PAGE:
Characteristics of the 1920s

Topics: Calvin Coolidge, Herbert Hoover, Warren G. Harding Pages: 2 (674 words) Published: March 15, 2011
Characteristics of the 1920s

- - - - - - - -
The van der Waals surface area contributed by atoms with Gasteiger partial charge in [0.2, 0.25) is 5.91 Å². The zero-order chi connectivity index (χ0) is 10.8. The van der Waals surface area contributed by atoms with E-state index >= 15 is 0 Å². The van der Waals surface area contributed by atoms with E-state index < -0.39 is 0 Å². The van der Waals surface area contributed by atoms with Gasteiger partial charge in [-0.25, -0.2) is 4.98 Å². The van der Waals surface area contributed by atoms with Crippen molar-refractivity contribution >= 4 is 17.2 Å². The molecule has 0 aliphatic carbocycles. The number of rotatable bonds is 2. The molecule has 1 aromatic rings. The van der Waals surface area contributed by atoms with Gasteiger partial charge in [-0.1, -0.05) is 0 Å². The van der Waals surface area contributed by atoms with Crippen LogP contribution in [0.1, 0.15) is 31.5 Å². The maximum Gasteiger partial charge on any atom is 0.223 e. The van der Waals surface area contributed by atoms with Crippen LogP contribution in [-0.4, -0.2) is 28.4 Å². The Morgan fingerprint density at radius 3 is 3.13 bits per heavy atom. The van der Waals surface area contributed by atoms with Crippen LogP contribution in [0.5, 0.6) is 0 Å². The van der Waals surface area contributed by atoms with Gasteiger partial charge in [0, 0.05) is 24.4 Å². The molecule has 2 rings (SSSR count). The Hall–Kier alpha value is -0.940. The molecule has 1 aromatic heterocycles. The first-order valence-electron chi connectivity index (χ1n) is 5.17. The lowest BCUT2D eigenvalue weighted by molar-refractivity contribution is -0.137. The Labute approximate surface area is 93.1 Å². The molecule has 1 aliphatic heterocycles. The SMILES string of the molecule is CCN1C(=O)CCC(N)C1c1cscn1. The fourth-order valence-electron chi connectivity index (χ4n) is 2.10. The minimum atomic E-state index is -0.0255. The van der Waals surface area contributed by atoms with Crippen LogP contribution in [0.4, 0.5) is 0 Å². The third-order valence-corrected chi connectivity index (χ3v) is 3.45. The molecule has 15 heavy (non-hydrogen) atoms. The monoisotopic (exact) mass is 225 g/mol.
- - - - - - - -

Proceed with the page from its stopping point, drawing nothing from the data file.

Technology had a significant impact on the 1920s. Because of the development of assembly lines and other innovations, cars became one of the most important industries in the nation. This stimulated growth in the industries of steel, rubber, glass, tool companies, oil corporations, and road construction. As a result of the mobility of individuals that was made possible by the automobile, the demand for suburban housing began to boom. In the early 1920s, commercial aviation developed slowly but until pressurized cabins and the radial engine came into major play, this wasn’t much use until the 1930s. Major influence of gangs existed. St. Valentines massacre for example, where the murder of seven people between Al Capone’s men and a gang led by Bugs Moran. One of the characteristics of the 1920s was the talk about sex. This was made socially acceptable/fashionable by Sigmund Freud. Freud was most known for his theories of the unconscious mind. Although the sexual revolution didn’t begin with the sale of Trojan condoms in 1922. The term “flapper” was coined by H.L. Mencken. In the 1920s many people would dance for long periods of time but there was a rule where dancing partners had to be a minimum of 6” apart. Dance clubs became rather popular in the 1920s. Dance contests were nationally held and sponsored where new moves were invented, tried, and competed. Jazz music became popular for the times. Jazz music tended to be played my minorities. Mostly came up as improvised music, it has come to be called “sweet music.” The 1920s were tired of the war, reform and newness. The rate of change was happening too quickly for some. One time there would be horses to horse-drawn buggies, to cars. Cities possessed indoor plumbing and electricity was up and coming. Technology was rapidly evolving. Changing and evolving art was becoming offensive and not understandable by society; i.e. Picasso. Consumerism was linked to mass...
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